Is Asking for More Money the Answer?

03/11/2015 at 09:10 Leave a comment


As you may know, The Chronicle of Philanthropy released their list of the Philanthropy 400. You can read about the changes, surprises and insights on your own.

But this article The Lessons of the Philanthropy 400 written by William Suhs Cleveland got my attention. He is a doctoral candidate at Indiana University’s Lilly Family School of Philanthropy. He has updated and revised many of the figures that appear in The Chronicle’s Philanthropy 400 database showing fundraising totals for more than 1,100 groups over the past quarter of a century.

While the article offers some insights as to who’s on and off the list, changing demographics of donors etc., it is his last paragraph that really got my attention. He offered it as a warning,

Nonprofits — and the donors who support them — must keep an eye on what insights the Philanthropy 400 offers. It tells us which causes and groups are growing fast enough to meet social needs — and which are falling out of favor. And it is a reminder to everyone that if we don’t get better at asking Americans to give more, we can’t expect to solve the problems of our communities, the nation, and the world.

Fundraising has never been about “asking.”

Strong, authentic relationships with our donors are what makes the difference between good to great fundraising. And this is where academia and the real world collide.

Of course we fundraisers ask for money – but that’s only 5-10% of our work. Cultivation and stewardship is where great fundraisers spend their time. Our donor-centered approach allows us to connect donor’s interests and passions to our mission and people. This connection is what engages the donor to invest.

Sometimes we don’t ask – the donor asks us!
“What can I do?”
“How much can I give to make an impact?”
“Where can I give most?”

They are so involved and engaged, the donor is looking for ways to help.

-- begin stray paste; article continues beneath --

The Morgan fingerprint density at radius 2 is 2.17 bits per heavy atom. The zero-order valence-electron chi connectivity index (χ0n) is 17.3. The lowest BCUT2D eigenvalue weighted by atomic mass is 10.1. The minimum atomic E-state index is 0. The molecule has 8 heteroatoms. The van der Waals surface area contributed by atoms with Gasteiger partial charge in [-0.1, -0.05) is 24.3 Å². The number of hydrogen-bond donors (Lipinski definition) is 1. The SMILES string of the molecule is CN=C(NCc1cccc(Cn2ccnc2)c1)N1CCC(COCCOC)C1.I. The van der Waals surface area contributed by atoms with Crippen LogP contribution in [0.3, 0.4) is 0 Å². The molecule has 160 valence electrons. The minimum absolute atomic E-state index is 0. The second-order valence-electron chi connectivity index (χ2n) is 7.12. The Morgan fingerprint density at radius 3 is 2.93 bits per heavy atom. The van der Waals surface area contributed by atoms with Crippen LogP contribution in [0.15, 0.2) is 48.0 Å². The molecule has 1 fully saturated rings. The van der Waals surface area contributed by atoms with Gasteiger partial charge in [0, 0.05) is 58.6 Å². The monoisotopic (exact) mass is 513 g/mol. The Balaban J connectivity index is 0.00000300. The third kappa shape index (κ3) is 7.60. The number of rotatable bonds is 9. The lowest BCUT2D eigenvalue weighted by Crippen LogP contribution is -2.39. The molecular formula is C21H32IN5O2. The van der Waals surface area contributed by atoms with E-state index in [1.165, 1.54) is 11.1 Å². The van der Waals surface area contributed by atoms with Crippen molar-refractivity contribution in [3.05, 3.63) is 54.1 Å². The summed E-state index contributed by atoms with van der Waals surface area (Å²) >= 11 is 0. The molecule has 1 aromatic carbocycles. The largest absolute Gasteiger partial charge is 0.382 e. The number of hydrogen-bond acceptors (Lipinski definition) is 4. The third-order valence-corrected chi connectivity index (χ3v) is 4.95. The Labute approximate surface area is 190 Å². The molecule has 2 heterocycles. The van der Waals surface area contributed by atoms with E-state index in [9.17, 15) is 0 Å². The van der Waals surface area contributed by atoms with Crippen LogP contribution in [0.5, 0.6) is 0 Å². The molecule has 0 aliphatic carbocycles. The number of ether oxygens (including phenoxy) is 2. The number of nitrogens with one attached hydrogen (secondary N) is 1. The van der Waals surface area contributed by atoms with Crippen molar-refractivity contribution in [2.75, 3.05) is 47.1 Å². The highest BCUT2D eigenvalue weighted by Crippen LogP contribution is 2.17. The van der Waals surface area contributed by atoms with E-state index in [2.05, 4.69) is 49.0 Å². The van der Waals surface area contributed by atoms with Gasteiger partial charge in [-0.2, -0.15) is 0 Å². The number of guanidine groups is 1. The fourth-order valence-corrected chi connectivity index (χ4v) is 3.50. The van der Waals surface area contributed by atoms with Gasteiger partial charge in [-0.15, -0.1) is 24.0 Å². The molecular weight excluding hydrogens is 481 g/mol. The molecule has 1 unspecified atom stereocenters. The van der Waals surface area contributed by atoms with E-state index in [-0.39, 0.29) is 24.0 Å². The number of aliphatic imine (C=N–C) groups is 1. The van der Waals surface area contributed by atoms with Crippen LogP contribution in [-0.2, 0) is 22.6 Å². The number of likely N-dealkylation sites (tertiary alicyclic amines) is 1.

And yes, donors change their minds, move on to other impact opportunities. New fundraising approaches are certainly impacting HOW donors are giving. But the best online giving programs also create a “connection” between donors and mission – in real time, with videos, emails and call to action – to give or do something. Online programs that keep asking don’t do well – so we’re back where started – building relationships. And when done really well they provide a starting point for the philanthropic journey we will take with our donors.

Is the Philanthropy 400 useful or interesting? Well it’s a “measure” of something that’s measurable – how much and who raised the most. I’m more interested in impact – and so are our donors. But as we all know a list of Philanthropy 400 according to “impact” would be quite different, maybe impossible, for the universities who help gather the information.

But our greatest donors and fundraisers know what great impact looks like. If we share it effectively before, during and after the “ask” we have created long lasting relationships that allow our donors to make an impact.

Entry filed under: Fundraising, Nonprofit fundraising, Nonprofit Research. Tags: , , , , .

Veritus Passionate Giving Blog – Relationship Value Letter from the President of the Board

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